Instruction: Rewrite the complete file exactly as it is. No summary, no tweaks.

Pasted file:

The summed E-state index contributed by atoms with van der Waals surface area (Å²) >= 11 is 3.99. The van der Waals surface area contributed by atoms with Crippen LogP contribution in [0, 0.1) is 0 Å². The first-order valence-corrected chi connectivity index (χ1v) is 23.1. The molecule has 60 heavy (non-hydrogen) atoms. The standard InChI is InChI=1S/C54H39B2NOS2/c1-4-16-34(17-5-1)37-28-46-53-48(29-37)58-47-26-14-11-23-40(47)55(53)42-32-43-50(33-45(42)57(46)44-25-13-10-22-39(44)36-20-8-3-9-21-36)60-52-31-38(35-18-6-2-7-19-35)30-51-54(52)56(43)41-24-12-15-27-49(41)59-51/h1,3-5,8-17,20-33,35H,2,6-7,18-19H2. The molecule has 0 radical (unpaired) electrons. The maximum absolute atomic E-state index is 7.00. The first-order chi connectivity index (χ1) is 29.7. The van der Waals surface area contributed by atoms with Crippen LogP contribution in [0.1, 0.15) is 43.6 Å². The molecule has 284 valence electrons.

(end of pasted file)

The summed E-state index contributed by atoms with van der Waals surface area (Å²) >= 11 is 3.99. The van der Waals surface area contributed by atoms with Crippen LogP contribution in [0, 0.1) is 0 Å². The first-order valence-corrected chi connectivity index (χ1v) is 23.1. The molecule has 60 heavy (non-hydrogen) atoms. The standard InChI is InChI=1S/C54H39B2NOS2/c1-4-16-34(17-5-1)37-28-46-53-48(29-37)58-47-26-14-11-23-40(47)55(53)42-32-43-50(33-45(42)57(46)44-25-13-10-22-39(44)36-20-8-3-9-21-36)60-52-31-38(35-18-6-2-7-19-35)30-51-54(52)56(43)41-24-12-15-27-49(41)59-51/h1,3-5,8-17,20-33,35H,2,6-7,18-19H2. The molecule has 0 radical (unpaired) electrons. The maximum absolute atomic E-state index is 7.00. The first-order chi connectivity index (χ1) is 29.7. The van der Waals surface area contributed by atoms with Crippen LogP contribution in [0.1, 0.15) is 43.6 Å². The molecule has 284 valence electrons.